Shippensburg University’s Residence Hall Association (RHA) held an event in Harley Hall’s Multipurpose Room on Wednesday titled “Mental Health and Disabilities Cultural Connection.”
Cultural connections are held throughout the school year in SU’s residence halls, and are events that celebrate diversity and human understanding by highlighting an issue within the student population, according to the RHA’s webpage on ship.edu.
National Alliance on Mental Illness, also known as, NAMI, is the nation’s largest mental health organization and was the main presenter at the event.
Kaz Sortino, supervisor of the cultural connection, explained that a lot of hard work and dedication went into the program.
“We had meetings once a month and then every week for six weeks prior to the event,” Sortino said.
Junior Alicia Klinger said the group created a banner in support of mental health advocacy.
“We created a banner for guests to advocate and create change, [and] anyone can get their hand painted in whatever color they choose and place it on the banner to spread awareness,” Klinger said.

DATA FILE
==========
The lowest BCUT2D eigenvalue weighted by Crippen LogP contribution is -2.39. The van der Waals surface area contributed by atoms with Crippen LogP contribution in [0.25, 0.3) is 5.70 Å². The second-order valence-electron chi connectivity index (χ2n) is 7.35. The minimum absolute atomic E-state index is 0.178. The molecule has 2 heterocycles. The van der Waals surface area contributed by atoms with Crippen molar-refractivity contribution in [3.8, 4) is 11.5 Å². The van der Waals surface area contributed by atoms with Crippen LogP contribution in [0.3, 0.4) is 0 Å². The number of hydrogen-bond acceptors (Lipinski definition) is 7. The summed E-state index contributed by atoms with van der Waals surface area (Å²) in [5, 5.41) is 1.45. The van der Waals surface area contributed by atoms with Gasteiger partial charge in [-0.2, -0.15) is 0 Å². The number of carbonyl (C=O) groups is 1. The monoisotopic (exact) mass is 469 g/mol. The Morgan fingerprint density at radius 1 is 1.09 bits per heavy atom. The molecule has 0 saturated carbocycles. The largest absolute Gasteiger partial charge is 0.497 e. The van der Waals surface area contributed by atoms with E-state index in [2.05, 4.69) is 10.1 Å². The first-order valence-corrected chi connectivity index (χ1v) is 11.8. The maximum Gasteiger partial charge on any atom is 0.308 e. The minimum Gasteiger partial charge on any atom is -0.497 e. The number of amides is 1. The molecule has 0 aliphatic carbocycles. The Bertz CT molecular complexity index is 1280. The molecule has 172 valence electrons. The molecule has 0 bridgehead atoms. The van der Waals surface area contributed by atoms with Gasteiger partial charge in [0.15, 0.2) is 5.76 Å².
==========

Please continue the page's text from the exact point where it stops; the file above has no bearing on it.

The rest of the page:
A video about mental health was played during the event. The presenters, who had each been affected by mental illness, talked about their dark days, acceptance, treatment, coping skills, success, hopes and dreams.
NAMI presenter Wanda Miller was diagnosed with post-traumatic stress disorder in 2014. She said she has dealt with suicidal isolation, and her family has a history of depression and anxiety.
Suicidal isolation is when a person heavily thinks about suicide but never attempts or succeeds in killing themselves.
“I did a lot of isolating, had nightmares and just felt worthless. I didn’t do anything and I just lost the will to live at times,” Miller said.
“I think that having people from the NAMI organization was eye-opening. Overall, the program was well-rounded and engaging,” senior Bailey Welch said.
NAMI educates, advocates and leads millions of Americans affected by mental illness. The organization also encourages the public to fight the stigma against mental illness by educating themselves and others.